So with four members turning up to our usual watering hole in the relentless rain we grabbed our backstays and clewed up our fores'ls and set off
 Steves rather spiffing 1/1200 ships were on the table and the rules were a set called Trafalgar- which I had never seen before. This last not surprising since it had been a good few years since I had played Napoleonic Naval though it has always interested me off and on over he years- C.S. Forester and Dudley Pope's fault, devil a doubt, with a side order of Alexander Kent  and perhaps a soupcon of Gregory Peck and Virginia Mayo!
Early in the Action- The French Austerlitz places itself in the path of the Royal Navy. while the rest of the French try to tack


 However enough of the frivolity and on with the action
 The French Squadron facing the stalwart tars of the Royal Navy considered of thee 74s and  the Austerlitz- first rate manned as usual by a lubberly crew- Shaun and Andrew !!  Under my own hand were 2 74s a 64 and Victory - a first rate, I also had the Surprise- frigate 32 which was carrying important despatches and needed to be seen out of harm's way until it could show the French a clean pair of heels  and glory of glories I had the wind !
Discussion of who can do what to whom and from which angle.

 No it wasn't the beer. I had the weather gauge which  gave me a reasonable and unexpected  advantage in the upcoming contest. I had my four ships in line ahead with the 64 leading ad Victory at the rear shielding the Surprise from the French ships.. With the wind against them the French had something of a task, but of course the wind can change  and we did get a fog  bank which fortunately dissipated before any harm could be done. the opening rounds were fired bu Austerlitz and replied to by my little 64  in a vain attempt to slow Austerlitz down to try to slip Surprize through the gap and away.  This didn't happen - round one to the French .
Austerlitz in the centre of the picture getting a spanking .

 However despite losing a fore mast the gallant 64 bow raked the Austerlitz twice and since the French first rate also received a stern rake from Colossus 74  she  became a floating wreck - scuppers awash wi' blood. Yes Gentle Reader the odious cubes were actually running my way for a change! Shock Horror - how unusual, but rather nice.
yes there is a lump in the sea which is also a funny colour as I could not find my blue cloth

So I hear you ask what were there rest of the French doing all this time. Short answer- trying to turn round against the wind. Not easy indeed mostly impossible especially as the wind stayed steady. Yet despite this there was more for the Royal navy to do. A miscalculation on my part led to Surprise losing a fore mast and later its main to French fire though  it cost the French one of their 74s as Victory - slower than the others(was he bottom foul?) finally came to the rescue and escorted the limping , but still mobile, Surprise away from the action.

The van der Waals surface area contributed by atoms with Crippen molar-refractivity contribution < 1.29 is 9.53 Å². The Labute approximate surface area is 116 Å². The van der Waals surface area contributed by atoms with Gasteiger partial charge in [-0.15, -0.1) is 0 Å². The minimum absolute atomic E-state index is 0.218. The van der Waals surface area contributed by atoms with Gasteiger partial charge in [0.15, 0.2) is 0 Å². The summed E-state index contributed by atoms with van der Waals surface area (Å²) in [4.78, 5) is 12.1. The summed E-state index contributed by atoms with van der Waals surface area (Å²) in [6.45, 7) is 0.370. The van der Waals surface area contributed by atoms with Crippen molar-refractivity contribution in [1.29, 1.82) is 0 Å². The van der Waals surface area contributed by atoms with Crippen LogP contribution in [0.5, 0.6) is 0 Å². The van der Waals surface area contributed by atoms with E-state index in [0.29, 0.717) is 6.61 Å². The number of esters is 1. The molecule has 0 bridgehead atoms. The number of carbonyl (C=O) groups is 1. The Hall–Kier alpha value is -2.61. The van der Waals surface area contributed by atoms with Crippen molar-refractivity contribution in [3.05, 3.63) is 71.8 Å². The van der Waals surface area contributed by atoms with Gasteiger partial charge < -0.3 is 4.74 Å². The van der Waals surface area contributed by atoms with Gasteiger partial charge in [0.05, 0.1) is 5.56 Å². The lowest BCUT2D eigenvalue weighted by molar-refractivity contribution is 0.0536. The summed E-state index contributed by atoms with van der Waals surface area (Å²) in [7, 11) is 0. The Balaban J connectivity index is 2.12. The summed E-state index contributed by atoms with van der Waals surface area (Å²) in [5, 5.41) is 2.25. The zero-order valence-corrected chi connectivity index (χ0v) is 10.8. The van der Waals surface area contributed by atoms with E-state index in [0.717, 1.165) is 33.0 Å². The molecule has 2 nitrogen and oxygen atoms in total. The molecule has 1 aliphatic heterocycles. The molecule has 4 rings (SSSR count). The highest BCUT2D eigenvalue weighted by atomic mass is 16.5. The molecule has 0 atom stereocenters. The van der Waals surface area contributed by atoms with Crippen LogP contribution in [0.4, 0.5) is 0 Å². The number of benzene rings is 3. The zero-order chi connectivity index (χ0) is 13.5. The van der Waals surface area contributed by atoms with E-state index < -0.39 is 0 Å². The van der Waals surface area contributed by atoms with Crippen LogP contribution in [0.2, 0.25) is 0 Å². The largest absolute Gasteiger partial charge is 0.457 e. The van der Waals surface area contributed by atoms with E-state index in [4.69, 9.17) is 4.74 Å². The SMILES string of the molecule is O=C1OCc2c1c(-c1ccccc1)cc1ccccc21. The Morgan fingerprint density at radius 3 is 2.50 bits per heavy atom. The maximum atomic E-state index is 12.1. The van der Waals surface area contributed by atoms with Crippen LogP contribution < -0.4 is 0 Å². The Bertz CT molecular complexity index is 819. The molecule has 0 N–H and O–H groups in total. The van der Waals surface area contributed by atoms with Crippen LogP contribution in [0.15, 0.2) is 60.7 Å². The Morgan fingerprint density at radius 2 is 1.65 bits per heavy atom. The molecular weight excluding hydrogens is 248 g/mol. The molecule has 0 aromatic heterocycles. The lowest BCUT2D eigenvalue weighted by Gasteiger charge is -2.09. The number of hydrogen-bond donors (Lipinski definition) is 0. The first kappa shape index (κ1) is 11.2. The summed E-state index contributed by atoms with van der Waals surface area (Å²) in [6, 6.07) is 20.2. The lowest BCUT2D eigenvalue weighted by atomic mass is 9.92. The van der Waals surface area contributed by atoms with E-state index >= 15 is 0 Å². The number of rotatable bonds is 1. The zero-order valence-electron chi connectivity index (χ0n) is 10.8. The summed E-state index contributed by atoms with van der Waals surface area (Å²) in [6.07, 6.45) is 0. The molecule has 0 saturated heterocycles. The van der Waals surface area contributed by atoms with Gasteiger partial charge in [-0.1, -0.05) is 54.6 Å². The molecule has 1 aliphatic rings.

I was pretty impressed with the rules- there were bits I didn't grasp which almost led to a fit of pique but Steve explained slowly using nice short words so I got it in the end ! I will happily have another go with these- even if I don't get the wind !

As usual thanks to Landlady Jean for superb Beef butties and chips and to Landlord Eric for Consett Brewery's White Hot - an excellent "session beer"  for convivial toping whilst playing a spendid and different  game.
 Ships were all from Steve's collection and are Langton miniatures. Lovely models.

Thursday, 25 July 2019

India/ Generic troop types for 18th - 19th century armies

 As regular reader may know I have log been interested in warfare in India. Especially from the 18th century onwards. I have been slowly building up forces for the Indian Mutiny of 1857 but having said that other campaigns have taken my fancy. . The NW Frontier is an obvious one but also ealier campaigns of the  18th century- but not only the usual ones of Clive and Dupleix but also those of the Marathas and Haider Ali and Tippo Sultan.

2 shots of Matchlock armed Infantry. Variously called barkanzyes of Najibs. Al Indian forces used them - even as late as the mutiny rebellious zamindars still had numbers of these.

 Si it struck me that-aside from specialist forces for these campaigns I would ned sme generic  forces to represent those troop types that were scattered all over  India and fought for almost everyone at one time or another from 1760 to 1860. Now that IS stretching a point but it seemed to me, reading the sources that assorted matchlock armed infantry  fought in Indian armies from the late 16th century to around the time of the mutiny with very little change in appearance.
 As for cavalry- that is a bit more complex but from the mid 18th century onwards  the bow mostly disappeared- though I will have some bow armed heavy cavalry when I finish them- and firearms Lances and swords take the lead.
2 shots of the irregular cavalry. These kind of horse were about from the mid 18th century to around the 1840s. The use of armour declined but I would be happy enough using large mobs of these up to and including the Sikh wars and smaller numbers thereafter. 


 So here are a few pics of the initial results of this line of thought. Some of the cavalry were painted by Dave Jarvis about a decade ago and have been given a reviver.
 All the models are Old Glory 25mm - or 28 if you prefer and come either from the Sikh Wars or Indian mutiny ranges. I shall also be using packs from the Renaissance Persian range and  from the later Ottoman Turkish
Wonder where this project will end up?